To date, the negative volume impact due to the pandemic has been catastrophic to many health-related businesses – which for many has been somewhat offset by the CARES Act stimulus funds provided in the U.S. Currently, only essential services are occurring in healthcare entities, which encompass COVID-19 care and other life-sustaining care that must continue regardless of the pandemic. Non-essential or optional volume has mostly disappeared for now across the country.  Some volume during the interim period will include procedures that have been delayed thus far but cannot be delayed forever, and will therefore at some point need to move to the essential category. That conversion capture rate will be difficult to predict and is the reason we encourage a deep dive on your planning efforts to estimate essential vs. optional services during this interim period. Staffing and expense management will need to follow the results of your planning efforts for the short and long term. In other words, if your interim planning efforts show your facility will have a 40% reduction in volume, your staffing and expense management should reflect that expected decline in utilization for this period.

Volume exists at acute care centers that are taking on COVID-19 and other high-acuity patients and providing life sustaining treatments and procedures. However, these providers have also experienced major volume declines as elective procedures that provide high margins have been all but eliminated. The overnight shift to telemedicine services along with receiving reimbursement for those services is a new phenomenon that is unlikely to go away in any scenario. Many practices have ramped up their telehealth capabilities and presence over the past few weeks since the CARES Act relaxed telemedicine billing standards. Facility fees are not part of these telehealth fees, which will cause a financial hit to most healthcare providers.

The remainder of the healthcare continuum including the vast majority of clinics, physician practices, ambulatory surgery centers, urgent care clinics, freestanding emergency departments, pre- and post-acute care, and other access points that provide in-person non-critical care have all suffered as a result of the pandemic. Most ambulatory clinics, non-essential services and even emergency departments have seen dramatic volume declines.

The hope is that many practices and services can re-open after Phase I or Phase II are achieved; however, this is unpredictable since the virus has no bias to victims or geographies. Regardless, nimble operators will have to use all their resources and creativity during this time period to manage limited volumes in a high stress, constantly changing environment. This includes marketing to your patient base that your infection control protocols limit virus exposure risks.

After the “All Clear”

Work is ongoing around the world to develop a COVID-19 vaccine. Once this is widespread, which may be twelve to eighteen months away, a general ramp-up should occur for healthcare utilization other than the telemedicine volume impact. Surgeries, cath labs, GI procedures, ASC and imaging center volumes, ancillary work, and even medical/surgical volume should rise back to pre-pandemic levels and grow from there.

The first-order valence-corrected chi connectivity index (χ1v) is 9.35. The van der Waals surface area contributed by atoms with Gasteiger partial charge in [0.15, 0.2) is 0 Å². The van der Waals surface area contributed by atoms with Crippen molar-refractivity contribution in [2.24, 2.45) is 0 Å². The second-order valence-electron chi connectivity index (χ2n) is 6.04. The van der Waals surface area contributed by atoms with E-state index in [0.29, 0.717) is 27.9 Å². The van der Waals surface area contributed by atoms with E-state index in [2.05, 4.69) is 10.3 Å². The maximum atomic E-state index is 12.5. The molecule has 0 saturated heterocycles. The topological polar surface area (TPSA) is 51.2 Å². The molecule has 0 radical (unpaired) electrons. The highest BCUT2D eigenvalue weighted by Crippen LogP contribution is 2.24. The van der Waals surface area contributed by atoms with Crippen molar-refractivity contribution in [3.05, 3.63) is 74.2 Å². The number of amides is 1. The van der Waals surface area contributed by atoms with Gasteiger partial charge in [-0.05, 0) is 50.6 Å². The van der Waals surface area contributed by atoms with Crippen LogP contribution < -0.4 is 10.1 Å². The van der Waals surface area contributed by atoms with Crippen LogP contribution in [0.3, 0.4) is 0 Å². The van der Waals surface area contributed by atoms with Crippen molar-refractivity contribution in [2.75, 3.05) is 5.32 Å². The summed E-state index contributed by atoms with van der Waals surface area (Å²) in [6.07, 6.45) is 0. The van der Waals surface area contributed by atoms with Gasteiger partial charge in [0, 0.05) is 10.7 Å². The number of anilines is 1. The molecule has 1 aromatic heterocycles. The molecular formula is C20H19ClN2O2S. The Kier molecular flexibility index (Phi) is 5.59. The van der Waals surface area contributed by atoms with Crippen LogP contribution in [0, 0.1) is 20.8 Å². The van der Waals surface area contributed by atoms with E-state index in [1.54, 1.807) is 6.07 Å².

Long term, we expect that some things will be permanently changed – such as the adoption of telemedicine. Most healthcare service providers will need to evaluate how the 2020 pandemic will change their service delivery going forward. A broad adoption of telehealth could have a negative financial impact on American healthcare facilities unless the facility fee can be renegotiated into commercial payor contract terms.

Our best guess is that after COVID-19 immunization is widespread, healthcare volumes will see a ramp back to pre-pandemic levels over a six-month period, with the exception of what has converted to telehealth services.

 

Scenario Three: Telehealth Wins

The big winner out of the pandemic is the widespread adoption of telemedicine. Due to necessity, patients are now able to access care providers remotely, and those providers are able to be reimbursed for those services in most cases. State Medicaid programs will lag behind. Integration with EMR’s and billing systems will have glitches and workarounds for months and potentially years; however, telehealth will become more widespread. The only exception is in rural areas without broadband service. However, funding through the CARES Act to promote telehealth may help even rural areas prepare for telehealth services through programs administered by the Federal Communications Commission (FCC).

Financial forecasts must incorporate the impact a much broader conversion to telemedicine services will have on revenue. New marketing approaches will need to be deployed to ensure your patient base remains plugged in to your providers. Additionally, consideration must be given to the infrastructure that may be needed to maintain telehealth services once the privacy requirements that were relaxed during the emergency period are tightened back up again. This could include investments in a more robust telemedicine platform that is HIPAA-compliant.

We are all looking for positive things coming out of the pandemic. The move to telemedicine provides a convenience for patients and families that is welcome.